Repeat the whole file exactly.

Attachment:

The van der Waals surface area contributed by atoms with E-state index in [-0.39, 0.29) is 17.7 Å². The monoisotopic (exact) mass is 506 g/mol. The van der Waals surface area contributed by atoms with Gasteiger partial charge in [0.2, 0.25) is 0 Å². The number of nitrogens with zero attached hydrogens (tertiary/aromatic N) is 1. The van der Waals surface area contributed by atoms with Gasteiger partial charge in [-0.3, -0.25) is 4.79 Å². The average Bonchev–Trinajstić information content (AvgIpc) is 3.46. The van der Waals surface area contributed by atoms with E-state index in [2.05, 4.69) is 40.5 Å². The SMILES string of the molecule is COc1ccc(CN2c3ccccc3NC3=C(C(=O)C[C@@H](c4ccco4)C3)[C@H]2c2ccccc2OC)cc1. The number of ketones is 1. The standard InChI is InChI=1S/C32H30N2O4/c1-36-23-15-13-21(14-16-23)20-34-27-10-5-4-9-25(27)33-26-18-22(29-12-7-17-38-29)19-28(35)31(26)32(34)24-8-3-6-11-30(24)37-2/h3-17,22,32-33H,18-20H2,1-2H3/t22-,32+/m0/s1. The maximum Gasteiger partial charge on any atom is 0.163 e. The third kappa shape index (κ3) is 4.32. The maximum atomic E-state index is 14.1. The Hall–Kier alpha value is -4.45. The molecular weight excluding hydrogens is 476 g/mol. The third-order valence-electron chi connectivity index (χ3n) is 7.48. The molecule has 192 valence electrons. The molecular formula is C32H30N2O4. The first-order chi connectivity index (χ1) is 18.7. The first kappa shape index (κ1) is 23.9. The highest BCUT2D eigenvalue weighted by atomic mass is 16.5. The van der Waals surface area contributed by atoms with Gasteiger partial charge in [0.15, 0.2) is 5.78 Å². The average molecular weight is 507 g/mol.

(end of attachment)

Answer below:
The van der Waals surface area contributed by atoms with E-state index in [-0.39, 0.29) is 17.7 Å². The monoisotopic (exact) mass is 506 g/mol. The van der Waals surface area contributed by atoms with Gasteiger partial charge in [0.2, 0.25) is 0 Å². The number of nitrogens with zero attached hydrogens (tertiary/aromatic N) is 1. The van der Waals surface area contributed by atoms with Gasteiger partial charge in [-0.3, -0.25) is 4.79 Å². The average Bonchev–Trinajstić information content (AvgIpc) is 3.46. The van der Waals surface area contributed by atoms with E-state index in [2.05, 4.69) is 40.5 Å². The SMILES string of the molecule is COc1ccc(CN2c3ccccc3NC3=C(C(=O)C[C@@H](c4ccco4)C3)[C@H]2c2ccccc2OC)cc1. The number of ketones is 1. The standard InChI is InChI=1S/C32H30N2O4/c1-36-23-15-13-21(14-16-23)20-34-27-10-5-4-9-25(27)33-26-18-22(29-12-7-17-38-29)19-28(35)31(26)32(34)24-8-3-6-11-30(24)37-2/h3-17,22,32-33H,18-20H2,1-2H3/t22-,32+/m0/s1. The maximum Gasteiger partial charge on any atom is 0.163 e. The third kappa shape index (κ3) is 4.32. The maximum atomic E-state index is 14.1. The Hall–Kier alpha value is -4.45. The molecular weight excluding hydrogens is 476 g/mol. The third-order valence-electron chi connectivity index (χ3n) is 7.48. The molecule has 192 valence electrons. The molecular formula is C32H30N2O4. The first-order chi connectivity index (χ1) is 18.7. The first kappa shape index (κ1) is 23.9. The highest BCUT2D eigenvalue weighted by atomic mass is 16.5. The van der Waals surface area contributed by atoms with Gasteiger partial charge in [0.15, 0.2) is 5.78 Å². The average molecular weight is 507 g/mol.